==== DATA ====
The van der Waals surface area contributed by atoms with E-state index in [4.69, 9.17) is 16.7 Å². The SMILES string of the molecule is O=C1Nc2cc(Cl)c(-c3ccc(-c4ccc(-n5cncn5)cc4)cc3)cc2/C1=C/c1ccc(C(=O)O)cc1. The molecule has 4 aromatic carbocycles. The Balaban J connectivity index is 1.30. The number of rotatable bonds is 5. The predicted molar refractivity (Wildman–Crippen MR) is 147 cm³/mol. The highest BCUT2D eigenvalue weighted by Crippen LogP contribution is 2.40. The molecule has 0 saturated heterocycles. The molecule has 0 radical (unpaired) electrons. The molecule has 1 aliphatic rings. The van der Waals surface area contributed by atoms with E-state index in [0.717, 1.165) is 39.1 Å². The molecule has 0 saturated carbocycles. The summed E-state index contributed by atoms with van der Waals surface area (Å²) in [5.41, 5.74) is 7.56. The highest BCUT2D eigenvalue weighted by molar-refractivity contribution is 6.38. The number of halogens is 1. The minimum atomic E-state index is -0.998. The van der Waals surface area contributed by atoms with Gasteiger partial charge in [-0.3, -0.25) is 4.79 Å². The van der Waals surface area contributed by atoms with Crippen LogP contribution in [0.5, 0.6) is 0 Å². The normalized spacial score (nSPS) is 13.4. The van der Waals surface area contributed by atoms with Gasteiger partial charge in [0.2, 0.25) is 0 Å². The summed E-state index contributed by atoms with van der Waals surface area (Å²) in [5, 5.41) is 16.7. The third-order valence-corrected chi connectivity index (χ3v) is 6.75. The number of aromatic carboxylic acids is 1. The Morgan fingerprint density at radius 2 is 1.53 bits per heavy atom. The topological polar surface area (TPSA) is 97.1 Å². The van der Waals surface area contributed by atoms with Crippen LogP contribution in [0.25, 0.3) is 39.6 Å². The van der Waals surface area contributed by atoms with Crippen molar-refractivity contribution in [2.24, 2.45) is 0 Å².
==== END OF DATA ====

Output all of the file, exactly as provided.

The van der Waals surface area contributed by atoms with E-state index in [4.69, 9.17) is 16.7 Å². The SMILES string of the molecule is O=C1Nc2cc(Cl)c(-c3ccc(-c4ccc(-n5cncn5)cc4)cc3)cc2/C1=C/c1ccc(C(=O)O)cc1. The molecule has 4 aromatic carbocycles. The Balaban J connectivity index is 1.30. The number of rotatable bonds is 5. The predicted molar refractivity (Wildman–Crippen MR) is 147 cm³/mol. The highest BCUT2D eigenvalue weighted by Crippen LogP contribution is 2.40. The molecule has 0 saturated heterocycles. The molecule has 0 radical (unpaired) electrons. The molecule has 1 aliphatic rings. The van der Waals surface area contributed by atoms with E-state index in [0.717, 1.165) is 39.1 Å². The molecule has 0 saturated carbocycles. The summed E-state index contributed by atoms with van der Waals surface area (Å²) in [5.41, 5.74) is 7.56. The highest BCUT2D eigenvalue weighted by molar-refractivity contribution is 6.38. The number of halogens is 1. The minimum atomic E-state index is -0.998. The van der Waals surface area contributed by atoms with Gasteiger partial charge in [-0.3, -0.25) is 4.79 Å². The van der Waals surface area contributed by atoms with Crippen LogP contribution in [0.5, 0.6) is 0 Å². The normalized spacial score (nSPS) is 13.4. The van der Waals surface area contributed by atoms with Gasteiger partial charge in [0.2, 0.25) is 0 Å². The summed E-state index contributed by atoms with van der Waals surface area (Å²) in [5, 5.41) is 16.7. The third-order valence-corrected chi connectivity index (χ3v) is 6.75. The number of aromatic carboxylic acids is 1. The Morgan fingerprint density at radius 2 is 1.53 bits per heavy atom. The topological polar surface area (TPSA) is 97.1 Å². The van der Waals surface area contributed by atoms with Crippen LogP contribution in [0.25, 0.3) is 39.6 Å². The van der Waals surface area contributed by atoms with Crippen molar-refractivity contribution in [2.24, 2.45) is 0 Å².